Miles of 36-inch steel pipe are being installed beneath 699 bodies of water including the Withlacoochee, Suwannee and Santa Fe Rivers and Reedy Creek. All told, the project's construction is projected to disturb more than 13,000 acres or land, much of it pristine woods and farmlands. The typical right-of-way for the pipeline is 100 feet wide.
Sabal Trail has required the purchase of more than 2,300 parcels of land for easements from more than 1,550 landowners.
In October, about a dozen protesters held up signs and chanted outside FPL's Juno Beach headquarters. That same month, protesters in the small town of Live Oak east of Tallahassee blocked a road to slow down the project's construction trucks. In November it was reported that 14 protesters were arrested in rural Gilchrist County west of Gainesville at a Sabal Trail construction site.
The project's journey through the approval process was fraught with ups and downs, but ultimately it was OK'd by the Federal Regulatory Energy Commission and other agencies.
During the process, both the U.S. Environmental Protection Agency and Audubon Florida "flip-flopped" on the project, with the EPA ultimately signing off on it and Audubon taking a neutral position.
In a related issue, in 2015, the Florida Public Counsel brought to light the fact that FPL has lost more than $4.2 billion since 2002 due to a practice known as hedging on natural gas purchases. Hedging allows companies to lock in prices in long-term contracts.
FPL had been purchasing 60 percent of its natural gas through hedging rather than on the open market. In June 2016 the Florida Public Service Commission said that FPL and the state's three other investor-owned utilities must reduce the amount of fuel purchased through hedging by up to 25 percent in 2016, 2017 and 2018.
Sabal Trail spokeswoman Andrea Grover said the pipeline is on target to begin operating at the end of June.
As Sabal Trail nears completion, 97 percent of the route has been cleared and graded, 75 percent of the pipe has been placed in the ground, and cleanup has started on over 36 percent of the route where the pipeline has been completed, Grover said.
A look at the history of the Sabal Trail pipeline
Sabal Trail hasn't drawn the same level of public scrutiny and protest as the Keystone or Dakota pipelines, but it has both environmental impact and economic importance.
Oct. 6, 2009: The Florida Public Service Commission rejects a $1.5 billion, 300-mile pipeline proposed by Florida Power & Light. It would have run from Bradford County to Martin County. The PSC tells FPL to re-bid the project.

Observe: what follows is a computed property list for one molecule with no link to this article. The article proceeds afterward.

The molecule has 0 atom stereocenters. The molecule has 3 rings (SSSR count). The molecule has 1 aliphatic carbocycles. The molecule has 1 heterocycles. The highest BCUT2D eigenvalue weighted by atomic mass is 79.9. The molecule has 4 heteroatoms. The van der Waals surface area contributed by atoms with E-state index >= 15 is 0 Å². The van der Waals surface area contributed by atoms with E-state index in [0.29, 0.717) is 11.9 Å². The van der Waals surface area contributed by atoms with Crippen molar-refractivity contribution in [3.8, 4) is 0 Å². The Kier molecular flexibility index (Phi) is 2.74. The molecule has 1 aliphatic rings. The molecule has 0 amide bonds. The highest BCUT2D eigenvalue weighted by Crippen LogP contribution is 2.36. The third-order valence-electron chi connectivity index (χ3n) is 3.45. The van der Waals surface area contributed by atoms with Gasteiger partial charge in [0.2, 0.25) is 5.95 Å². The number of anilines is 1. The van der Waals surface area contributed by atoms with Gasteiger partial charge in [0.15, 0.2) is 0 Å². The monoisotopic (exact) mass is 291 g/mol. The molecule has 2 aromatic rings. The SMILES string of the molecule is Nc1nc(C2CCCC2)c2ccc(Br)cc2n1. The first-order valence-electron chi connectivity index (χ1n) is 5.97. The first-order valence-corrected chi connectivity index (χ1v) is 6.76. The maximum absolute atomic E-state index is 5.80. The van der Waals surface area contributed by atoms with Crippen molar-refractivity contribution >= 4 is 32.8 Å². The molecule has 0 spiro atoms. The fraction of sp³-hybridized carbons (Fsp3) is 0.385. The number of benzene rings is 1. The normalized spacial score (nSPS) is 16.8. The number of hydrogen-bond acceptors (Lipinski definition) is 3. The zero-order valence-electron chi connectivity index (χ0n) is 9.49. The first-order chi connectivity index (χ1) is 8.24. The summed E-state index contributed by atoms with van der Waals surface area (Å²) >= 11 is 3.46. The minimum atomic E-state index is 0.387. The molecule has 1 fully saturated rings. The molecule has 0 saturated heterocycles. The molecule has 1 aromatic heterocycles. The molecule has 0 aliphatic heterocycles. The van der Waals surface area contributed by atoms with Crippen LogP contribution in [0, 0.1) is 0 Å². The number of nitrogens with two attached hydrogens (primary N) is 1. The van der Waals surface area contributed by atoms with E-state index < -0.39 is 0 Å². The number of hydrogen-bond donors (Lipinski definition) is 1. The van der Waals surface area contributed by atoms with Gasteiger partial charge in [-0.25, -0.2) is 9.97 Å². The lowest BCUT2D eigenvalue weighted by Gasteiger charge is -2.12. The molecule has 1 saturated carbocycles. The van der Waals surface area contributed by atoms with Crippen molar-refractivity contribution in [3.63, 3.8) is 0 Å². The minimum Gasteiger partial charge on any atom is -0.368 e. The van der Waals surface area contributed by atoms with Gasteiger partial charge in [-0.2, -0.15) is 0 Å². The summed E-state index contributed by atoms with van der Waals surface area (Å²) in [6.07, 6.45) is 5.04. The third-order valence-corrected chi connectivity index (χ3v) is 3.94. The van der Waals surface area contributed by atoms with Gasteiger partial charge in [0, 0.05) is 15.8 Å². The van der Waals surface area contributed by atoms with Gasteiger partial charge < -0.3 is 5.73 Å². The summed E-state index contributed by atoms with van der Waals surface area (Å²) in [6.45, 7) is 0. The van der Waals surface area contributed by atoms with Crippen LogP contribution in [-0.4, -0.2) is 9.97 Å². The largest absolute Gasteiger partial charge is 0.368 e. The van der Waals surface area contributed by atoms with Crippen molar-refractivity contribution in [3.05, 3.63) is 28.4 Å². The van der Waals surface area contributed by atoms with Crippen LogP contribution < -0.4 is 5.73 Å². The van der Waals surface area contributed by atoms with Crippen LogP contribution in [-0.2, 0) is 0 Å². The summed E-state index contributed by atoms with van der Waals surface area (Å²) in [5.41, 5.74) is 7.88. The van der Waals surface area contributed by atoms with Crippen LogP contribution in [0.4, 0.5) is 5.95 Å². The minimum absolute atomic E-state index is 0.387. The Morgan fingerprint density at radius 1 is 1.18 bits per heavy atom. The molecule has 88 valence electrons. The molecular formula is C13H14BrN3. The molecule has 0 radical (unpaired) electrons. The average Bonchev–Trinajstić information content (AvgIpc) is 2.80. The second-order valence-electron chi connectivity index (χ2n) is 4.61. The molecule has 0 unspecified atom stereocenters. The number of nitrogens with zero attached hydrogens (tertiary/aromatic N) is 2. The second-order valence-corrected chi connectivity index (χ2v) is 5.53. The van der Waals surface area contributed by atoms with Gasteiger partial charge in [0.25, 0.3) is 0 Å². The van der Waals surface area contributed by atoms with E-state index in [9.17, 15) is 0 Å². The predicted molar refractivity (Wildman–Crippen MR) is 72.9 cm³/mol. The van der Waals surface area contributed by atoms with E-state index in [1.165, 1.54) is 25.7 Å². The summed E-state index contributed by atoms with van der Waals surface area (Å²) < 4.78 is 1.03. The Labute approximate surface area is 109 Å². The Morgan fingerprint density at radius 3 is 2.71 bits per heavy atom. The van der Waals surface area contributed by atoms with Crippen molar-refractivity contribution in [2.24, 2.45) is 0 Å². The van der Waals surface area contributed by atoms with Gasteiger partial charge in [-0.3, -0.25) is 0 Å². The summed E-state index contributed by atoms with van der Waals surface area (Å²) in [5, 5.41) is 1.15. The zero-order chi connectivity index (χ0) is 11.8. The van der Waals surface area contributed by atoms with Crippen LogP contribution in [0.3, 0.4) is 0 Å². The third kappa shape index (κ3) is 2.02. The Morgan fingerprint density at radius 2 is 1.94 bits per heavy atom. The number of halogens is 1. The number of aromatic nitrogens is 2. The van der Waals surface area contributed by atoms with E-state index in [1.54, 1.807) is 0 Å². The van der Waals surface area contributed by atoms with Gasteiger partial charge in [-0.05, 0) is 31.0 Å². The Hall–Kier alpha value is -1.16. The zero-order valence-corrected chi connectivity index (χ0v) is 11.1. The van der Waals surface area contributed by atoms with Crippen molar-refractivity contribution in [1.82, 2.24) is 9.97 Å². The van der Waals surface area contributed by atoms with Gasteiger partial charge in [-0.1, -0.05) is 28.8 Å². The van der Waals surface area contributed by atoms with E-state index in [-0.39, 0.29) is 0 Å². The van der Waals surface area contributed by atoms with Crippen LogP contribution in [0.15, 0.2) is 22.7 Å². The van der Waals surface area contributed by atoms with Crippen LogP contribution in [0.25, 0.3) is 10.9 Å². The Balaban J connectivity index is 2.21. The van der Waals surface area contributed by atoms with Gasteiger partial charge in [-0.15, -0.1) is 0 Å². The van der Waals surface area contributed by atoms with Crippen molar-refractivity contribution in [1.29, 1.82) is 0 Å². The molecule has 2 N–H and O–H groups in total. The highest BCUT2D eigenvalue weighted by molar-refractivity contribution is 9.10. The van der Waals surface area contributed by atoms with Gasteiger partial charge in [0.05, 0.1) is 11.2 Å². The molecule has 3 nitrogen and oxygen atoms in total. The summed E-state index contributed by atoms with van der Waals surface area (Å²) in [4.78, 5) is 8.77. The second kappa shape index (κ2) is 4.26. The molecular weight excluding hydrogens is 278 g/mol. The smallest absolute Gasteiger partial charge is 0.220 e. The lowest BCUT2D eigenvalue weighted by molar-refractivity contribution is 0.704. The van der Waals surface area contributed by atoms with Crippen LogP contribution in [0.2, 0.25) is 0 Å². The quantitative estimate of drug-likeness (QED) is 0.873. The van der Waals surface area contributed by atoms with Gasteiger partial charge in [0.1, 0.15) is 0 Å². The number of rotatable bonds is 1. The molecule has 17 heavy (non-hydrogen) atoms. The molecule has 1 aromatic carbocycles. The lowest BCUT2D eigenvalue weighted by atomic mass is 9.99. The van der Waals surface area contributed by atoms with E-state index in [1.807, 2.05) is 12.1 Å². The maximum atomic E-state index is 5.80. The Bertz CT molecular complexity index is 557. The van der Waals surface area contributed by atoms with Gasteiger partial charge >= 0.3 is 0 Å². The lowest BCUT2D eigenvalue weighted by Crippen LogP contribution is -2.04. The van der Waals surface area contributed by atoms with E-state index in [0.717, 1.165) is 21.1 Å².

Dec. 10, 2012: FPL proposes a multi-billion dollar natural gas pipeline that would run from Alabama to Martin County, and says it is seeking bids from companies interested in building what would become the state's third major pipeline.
Oct. 24, 2013: Florida Public Service Commission gives its okay for FPL to charge customers for the pipeline's fuel and transportation costs beginning in 2017.
Oct 6, 2015: After saying it strongly supported the pipeline, Audubon Florida announced it was taking a neutral stance.
Oct. 26, 2015: The U.S. Environmental Protection Agency tells the Federal Energy Regulatory Commission the pipeline needs to be re-routed to avoid adversely affecting drinking water supplies in the Floridan Aquifer, environmentally sensitive wetlands, conservation areas, geologic formations and certain low-income communities.
Dec. 11, 2015: A different division of the EPA known as water protection, reverses the stance after meeting with Sabal Trail officials and receiving additional information about mitigation plans.
Feb. 2, 2016: Sabal Trail receives a certificate of public convenience and necessity from the Federal Energy Regulatory Commission to construct and operate the interstate natural gas pipeline project. This approval authorizes Sabal Trail to proceed with final preparations to commence construction.
Aug. 12, 2016: FERC gives permission for construction to start on the pipeline's 126-mile southern portion known as Florida Southeast Connection LLC. The company is a subsidiary of FPL's parent company, NextEra Energy, Juno Beach. The Commission is funded through costs recovered by the fees and annual charges from the industries it regulates.
Sept. 22, 2016: The Sierra Club, Flint Riverkeeper and Chattahoochee Riverkeeper file a lawsuit in the U.S. Court of Appeals for the District of Columbia challenging FERC's approval of Sabal Trail and the entire 685-mile Southeast Market Pipeline project. The groups contend FERC failed to analyze the climate impacts of the project and the power plants it would serve and also failed to adequately analyze alternate routes that would have fewer impacts on the environment and communities of color. Oral arguments are scheduled for April 18.
June 2017: The pipeline is projected to begin operating.